Honoured? No thanks, say elite of arts and TV

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The Independent Online

It is an exclusive club whose members have one thing in common: they have all rejected an honour from the Queen.

Until now, only a few celebrated "refuseniks" - most recently the poet Benjamin Zephaniah - have revealed their membership. But yesterday, for the first time, a list of the people who have snubbed an appointment was published in The Sunday Times. And an impressive list it is, too.

From the film world there is Albert Finney, from literature J G Ballard. Popular music is represented by David Bowie, comedy by Dawn French and Jennifer Saunders and art by the sculptor Anish Kapoor.

They are among 300 people who have rejected an honour in the last 60 years,leaked documents show. The Cabinet Office confirmed yesterday that an investigation was under way into the source of the leak.

Some, such as Kapoor, who was appointed CBE this year, and Helen Mirren, who became a Dame, refused lower ranking honours earlier in their careers. Others were more consistent - the painter L S Lowry is said to have turned down five awards, including a knighthood, a CBE and an OBE. Thirty nine people are reported to have refused honours since Tony Blair became Prime Minister. Ballard, offered a CBE for services to literature in this year's birthday honours, said this week that he thought the system was exploited by politicians. "I am opposed to the honours system," he said. "The whole thing is a preposterous charade."

The revelations will increase pressure to reform the honours system, which is due to come under the scrutiny of the House of Commons' public administration committee in January.

The committee is likely to call witnesses, including Zephaniah, who angrily rejected an Order of the British Empire last month because of its "legacy of colonialism". Yasmin Alibhai-Brown, The Independent columnist who recently returned her MBE, will also testify.

Tony Wright MP, the committee's chairman, has suggested the reference to Britain's imperial past might be removed in any revamped honours system. "I personally feel that the empire stuff is outdated," he said.

More than 1,200 people are honoured each New Year - nearly 90 per cent of them with an OBE. People who have been nominated are notified by letter six weeks before, an estimated 2 per cent of them do not accept the invitation.

The committee's investigation follows a confidential Downing Street review of the twice yearly awards which reported that the honours system risked losing the respect of the public because it was too secretive and favoured civil servants.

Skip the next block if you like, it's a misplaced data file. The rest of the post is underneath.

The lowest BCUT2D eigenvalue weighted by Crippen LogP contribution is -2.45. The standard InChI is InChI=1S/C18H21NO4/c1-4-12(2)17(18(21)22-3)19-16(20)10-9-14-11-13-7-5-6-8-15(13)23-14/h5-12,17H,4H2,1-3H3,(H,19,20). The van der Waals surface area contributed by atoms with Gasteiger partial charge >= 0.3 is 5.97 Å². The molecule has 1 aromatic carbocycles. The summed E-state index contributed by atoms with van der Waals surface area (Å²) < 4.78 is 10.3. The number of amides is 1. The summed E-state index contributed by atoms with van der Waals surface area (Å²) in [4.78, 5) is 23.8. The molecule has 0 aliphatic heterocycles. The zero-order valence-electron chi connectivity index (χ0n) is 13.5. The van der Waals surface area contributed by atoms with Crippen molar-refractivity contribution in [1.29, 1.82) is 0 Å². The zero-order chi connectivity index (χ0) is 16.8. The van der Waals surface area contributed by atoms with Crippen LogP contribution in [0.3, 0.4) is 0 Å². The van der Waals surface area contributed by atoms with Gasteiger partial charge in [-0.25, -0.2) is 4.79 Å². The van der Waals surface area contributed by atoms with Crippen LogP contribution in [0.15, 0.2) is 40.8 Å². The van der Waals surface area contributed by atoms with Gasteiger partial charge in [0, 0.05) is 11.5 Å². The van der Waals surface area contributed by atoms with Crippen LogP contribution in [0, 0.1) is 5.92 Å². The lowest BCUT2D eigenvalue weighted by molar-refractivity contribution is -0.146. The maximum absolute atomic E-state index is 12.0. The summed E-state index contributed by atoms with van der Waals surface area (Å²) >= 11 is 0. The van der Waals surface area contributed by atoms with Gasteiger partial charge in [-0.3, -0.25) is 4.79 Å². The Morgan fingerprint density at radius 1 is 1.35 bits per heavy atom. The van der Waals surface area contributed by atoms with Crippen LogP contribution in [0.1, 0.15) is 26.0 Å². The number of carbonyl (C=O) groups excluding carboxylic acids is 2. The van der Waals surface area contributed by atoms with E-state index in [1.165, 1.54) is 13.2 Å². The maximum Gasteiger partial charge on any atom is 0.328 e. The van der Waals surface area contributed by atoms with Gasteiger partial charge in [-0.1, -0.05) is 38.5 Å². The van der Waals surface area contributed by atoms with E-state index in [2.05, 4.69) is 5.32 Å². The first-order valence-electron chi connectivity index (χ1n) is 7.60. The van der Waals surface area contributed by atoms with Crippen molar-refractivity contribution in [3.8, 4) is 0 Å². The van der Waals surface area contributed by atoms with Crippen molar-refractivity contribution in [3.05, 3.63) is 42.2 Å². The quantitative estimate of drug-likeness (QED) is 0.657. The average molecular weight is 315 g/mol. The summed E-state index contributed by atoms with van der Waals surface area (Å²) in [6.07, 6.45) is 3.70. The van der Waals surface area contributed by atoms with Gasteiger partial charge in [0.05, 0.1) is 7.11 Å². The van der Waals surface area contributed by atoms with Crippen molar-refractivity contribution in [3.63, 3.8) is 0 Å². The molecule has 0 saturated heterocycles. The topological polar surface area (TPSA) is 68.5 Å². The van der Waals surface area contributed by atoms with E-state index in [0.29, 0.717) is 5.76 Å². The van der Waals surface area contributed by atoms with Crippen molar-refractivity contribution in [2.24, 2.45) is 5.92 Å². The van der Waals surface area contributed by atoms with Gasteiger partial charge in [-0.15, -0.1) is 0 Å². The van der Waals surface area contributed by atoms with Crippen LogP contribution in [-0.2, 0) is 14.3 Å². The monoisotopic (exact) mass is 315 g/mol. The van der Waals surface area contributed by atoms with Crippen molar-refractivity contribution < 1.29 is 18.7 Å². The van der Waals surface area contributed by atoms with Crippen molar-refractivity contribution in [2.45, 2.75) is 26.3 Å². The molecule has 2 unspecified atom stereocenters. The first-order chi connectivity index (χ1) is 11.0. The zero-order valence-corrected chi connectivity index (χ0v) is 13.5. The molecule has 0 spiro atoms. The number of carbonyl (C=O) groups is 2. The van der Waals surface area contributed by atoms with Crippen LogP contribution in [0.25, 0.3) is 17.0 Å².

Despite an avowed policy to "scrupulously observe equal opportunities" only 20 per cent of those who receive honours of CBE and above are women and less than 4 per cent are black or Asian. Twenty nine per cent go to civil servants. A Cabinet Office spokeswoman confirmed that an investigation was under way into how minutes of the main honours committee, chaired by the Cabinet Secretary, Sir Andrew Turnbull, were leaked to the press last week. They showed that the tennis player Tim Henman was being considered to "add interest" to the New Year list and that the scientist Colin Blakemore, chief executive of the Medical Research Council, had been turned down because his pro-vivisection beliefs might offend animal rights activists.

She said the latest revelations would be considered as part of this "ongoing internal investigation". About a fifth of the refuseniks had already been honoured or subsequently accepted an award.

The documents, which do not give reasons for the refusal, are deemed highly confidential and not for release under the 30-year rule because they contain personal information on celebrities. A Cabinet Office spokeswoman said a refusal did not necessarily mean someone would not be considered again. But she added: "There's no point in offering someone an award if they are always rejecting it."

THE GREAT AND GOOD AMONG BLAIR'S REFUSENIKS

  • J G Ballard, writer, turned down CBE
  • David Heckels, refused MBE for charitable services to the arts
  • Michael Frayn, writer, Kt
  • Ian Albery, services to drama, CBE
  • Cedric Price, architect, CBE
  • Jim Broadbent, actor, OBE
  • John Pandit, musician, MBE
  • Geraldine McEwan, actress, CBE
  • Richard Lambert, editor, Kt
  • Honor Blackman, actress, CBE
  • George Melly, musician, CBE
  • Claire Tomalin, writer, CBE
  • Nigella Lawson, chef, OBE
  • Patrick Collins, sports writer, MBE
  • Susan Loppert, art historian, MBE
  • Doris Purnell, MBE for services to drama
  • Elgar Howarth, conductor, CBE
  • Dawn French, comedian, OBE
  • Jennifer Saunders, comedian OBE
  • Albert Finney, actor, Kt
  • David Bowie, singer, CBE
  • Jonathan Kent, theatre director, OBE
  • Ian McDiarmid, theatre director, OBE
  • John Dunn, broadcaster, MBE
  • Polly Toynbee, journalist, CBE
  • Vanessa Redgrave, actress, DBE (received CBE 1967)
  • Jocelyn Herbert, theatre designer, CBE
  • Leon Kossoff, painter, CBE
  • Leslie Waddington, gallery chairman, CBE
  • Alan Mattingly, Ramblers' Association, OBE
  • Frank Auerbach, painter, Kt
  • Garfield Weston, businessman, CBE
  • Anish Kapoor, sculptor MBE (received CBE 2003)
  • John Sales, head gardener, MBE
  • Laurence Harbottle, services to theatre, OBE
  • John McCormick, controller BBC Scotland, OBE
  • Marjorie Hebden, MBE for services to the Malvern Museum
  • Gwendoline Laxon, MBE for services to charity
  • Rachel Whiteread, artist, MBE

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